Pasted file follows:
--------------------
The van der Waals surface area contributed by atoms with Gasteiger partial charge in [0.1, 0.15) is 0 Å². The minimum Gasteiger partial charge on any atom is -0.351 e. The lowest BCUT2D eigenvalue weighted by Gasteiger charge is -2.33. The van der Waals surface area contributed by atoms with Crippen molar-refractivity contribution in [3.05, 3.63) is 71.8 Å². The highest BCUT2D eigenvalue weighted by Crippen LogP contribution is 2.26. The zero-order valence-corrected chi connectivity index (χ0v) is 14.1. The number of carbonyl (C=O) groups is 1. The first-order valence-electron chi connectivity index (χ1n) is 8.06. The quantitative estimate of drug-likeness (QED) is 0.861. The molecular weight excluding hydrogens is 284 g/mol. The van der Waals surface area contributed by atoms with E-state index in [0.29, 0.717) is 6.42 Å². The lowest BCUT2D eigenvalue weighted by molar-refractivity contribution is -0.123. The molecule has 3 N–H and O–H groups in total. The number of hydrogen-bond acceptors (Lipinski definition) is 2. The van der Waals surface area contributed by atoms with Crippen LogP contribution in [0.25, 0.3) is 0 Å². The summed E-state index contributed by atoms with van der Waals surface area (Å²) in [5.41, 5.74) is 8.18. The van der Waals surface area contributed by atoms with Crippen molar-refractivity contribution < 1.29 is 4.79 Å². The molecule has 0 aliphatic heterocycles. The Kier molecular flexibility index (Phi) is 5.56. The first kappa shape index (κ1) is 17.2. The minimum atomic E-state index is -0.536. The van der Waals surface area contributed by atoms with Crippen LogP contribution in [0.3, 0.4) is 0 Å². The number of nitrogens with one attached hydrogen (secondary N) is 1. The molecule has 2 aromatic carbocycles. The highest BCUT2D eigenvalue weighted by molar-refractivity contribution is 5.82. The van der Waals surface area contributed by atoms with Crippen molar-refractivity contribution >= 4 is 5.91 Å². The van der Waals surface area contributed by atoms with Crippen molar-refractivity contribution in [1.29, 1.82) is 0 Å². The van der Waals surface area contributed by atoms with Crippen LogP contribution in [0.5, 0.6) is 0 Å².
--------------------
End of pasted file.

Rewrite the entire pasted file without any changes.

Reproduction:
The van der Waals surface area contributed by atoms with Gasteiger partial charge in [0.1, 0.15) is 0 Å². The minimum Gasteiger partial charge on any atom is -0.351 e. The lowest BCUT2D eigenvalue weighted by Gasteiger charge is -2.33. The van der Waals surface area contributed by atoms with Crippen molar-refractivity contribution in [3.05, 3.63) is 71.8 Å². The highest BCUT2D eigenvalue weighted by Crippen LogP contribution is 2.26. The zero-order valence-corrected chi connectivity index (χ0v) is 14.1. The number of carbonyl (C=O) groups is 1. The first-order valence-electron chi connectivity index (χ1n) is 8.06. The quantitative estimate of drug-likeness (QED) is 0.861. The molecular weight excluding hydrogens is 284 g/mol. The van der Waals surface area contributed by atoms with E-state index in [0.29, 0.717) is 6.42 Å². The lowest BCUT2D eigenvalue weighted by molar-refractivity contribution is -0.123. The molecule has 3 N–H and O–H groups in total. The number of hydrogen-bond acceptors (Lipinski definition) is 2. The van der Waals surface area contributed by atoms with Crippen LogP contribution in [0.25, 0.3) is 0 Å². The summed E-state index contributed by atoms with van der Waals surface area (Å²) in [5.41, 5.74) is 8.18. The van der Waals surface area contributed by atoms with Crippen molar-refractivity contribution < 1.29 is 4.79 Å². The molecule has 0 aliphatic heterocycles. The Kier molecular flexibility index (Phi) is 5.56. The first kappa shape index (κ1) is 17.2. The minimum atomic E-state index is -0.536. The van der Waals surface area contributed by atoms with Crippen LogP contribution in [0.3, 0.4) is 0 Å². The number of nitrogens with one attached hydrogen (secondary N) is 1. The molecule has 2 aromatic carbocycles. The highest BCUT2D eigenvalue weighted by molar-refractivity contribution is 5.82. The van der Waals surface area contributed by atoms with Crippen molar-refractivity contribution >= 4 is 5.91 Å². The van der Waals surface area contributed by atoms with Crippen molar-refractivity contribution in [1.29, 1.82) is 0 Å². The van der Waals surface area contributed by atoms with Crippen LogP contribution in [0.5, 0.6) is 0 Å².